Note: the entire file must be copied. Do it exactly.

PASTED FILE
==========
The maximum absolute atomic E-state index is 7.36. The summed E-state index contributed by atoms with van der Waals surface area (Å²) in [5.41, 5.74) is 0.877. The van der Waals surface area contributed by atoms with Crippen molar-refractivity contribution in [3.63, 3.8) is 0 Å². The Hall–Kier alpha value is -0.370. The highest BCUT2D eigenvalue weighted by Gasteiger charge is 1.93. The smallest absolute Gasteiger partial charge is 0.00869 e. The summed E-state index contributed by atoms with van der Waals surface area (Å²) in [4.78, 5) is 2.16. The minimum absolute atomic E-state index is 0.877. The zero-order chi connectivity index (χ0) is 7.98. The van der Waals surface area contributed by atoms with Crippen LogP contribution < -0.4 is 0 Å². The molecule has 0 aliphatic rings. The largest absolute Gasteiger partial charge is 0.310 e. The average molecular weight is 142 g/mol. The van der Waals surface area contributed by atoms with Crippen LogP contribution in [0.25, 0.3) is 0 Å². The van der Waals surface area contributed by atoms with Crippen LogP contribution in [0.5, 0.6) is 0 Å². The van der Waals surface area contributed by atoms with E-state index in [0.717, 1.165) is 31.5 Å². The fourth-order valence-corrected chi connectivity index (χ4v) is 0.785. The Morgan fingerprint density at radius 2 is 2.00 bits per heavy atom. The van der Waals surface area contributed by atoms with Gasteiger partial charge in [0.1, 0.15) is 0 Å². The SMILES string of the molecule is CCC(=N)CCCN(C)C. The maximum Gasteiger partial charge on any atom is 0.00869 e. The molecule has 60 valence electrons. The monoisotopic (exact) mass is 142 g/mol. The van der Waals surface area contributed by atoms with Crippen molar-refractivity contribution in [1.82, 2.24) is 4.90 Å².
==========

The maximum absolute atomic E-state index is 7.36. The summed E-state index contributed by atoms with van der Waals surface area (Å²) in [5.41, 5.74) is 0.877. The van der Waals surface area contributed by atoms with Crippen molar-refractivity contribution in [3.63, 3.8) is 0 Å². The Hall–Kier alpha value is -0.370. The highest BCUT2D eigenvalue weighted by Gasteiger charge is 1.93. The smallest absolute Gasteiger partial charge is 0.00869 e. The summed E-state index contributed by atoms with van der Waals surface area (Å²) in [4.78, 5) is 2.16. The minimum absolute atomic E-state index is 0.877. The zero-order chi connectivity index (χ0) is 7.98. The van der Waals surface area contributed by atoms with Crippen LogP contribution < -0.4 is 0 Å². The molecule has 0 aliphatic rings. The largest absolute Gasteiger partial charge is 0.310 e. The average molecular weight is 142 g/mol. The van der Waals surface area contributed by atoms with Crippen LogP contribution in [0.25, 0.3) is 0 Å². The van der Waals surface area contributed by atoms with Crippen LogP contribution in [0.5, 0.6) is 0 Å². The van der Waals surface area contributed by atoms with E-state index in [0.717, 1.165) is 31.5 Å². The fourth-order valence-corrected chi connectivity index (χ4v) is 0.785. The Morgan fingerprint density at radius 2 is 2.00 bits per heavy atom. The van der Waals surface area contributed by atoms with Gasteiger partial charge in [0.1, 0.15) is 0 Å². The SMILES string of the molecule is CCC(=N)CCCN(C)C. The maximum Gasteiger partial charge on any atom is 0.00869 e. The molecule has 60 valence electrons. The monoisotopic (exact) mass is 142 g/mol. The van der Waals surface area contributed by atoms with Crippen molar-refractivity contribution in [1.82, 2.24) is 4.90 Å².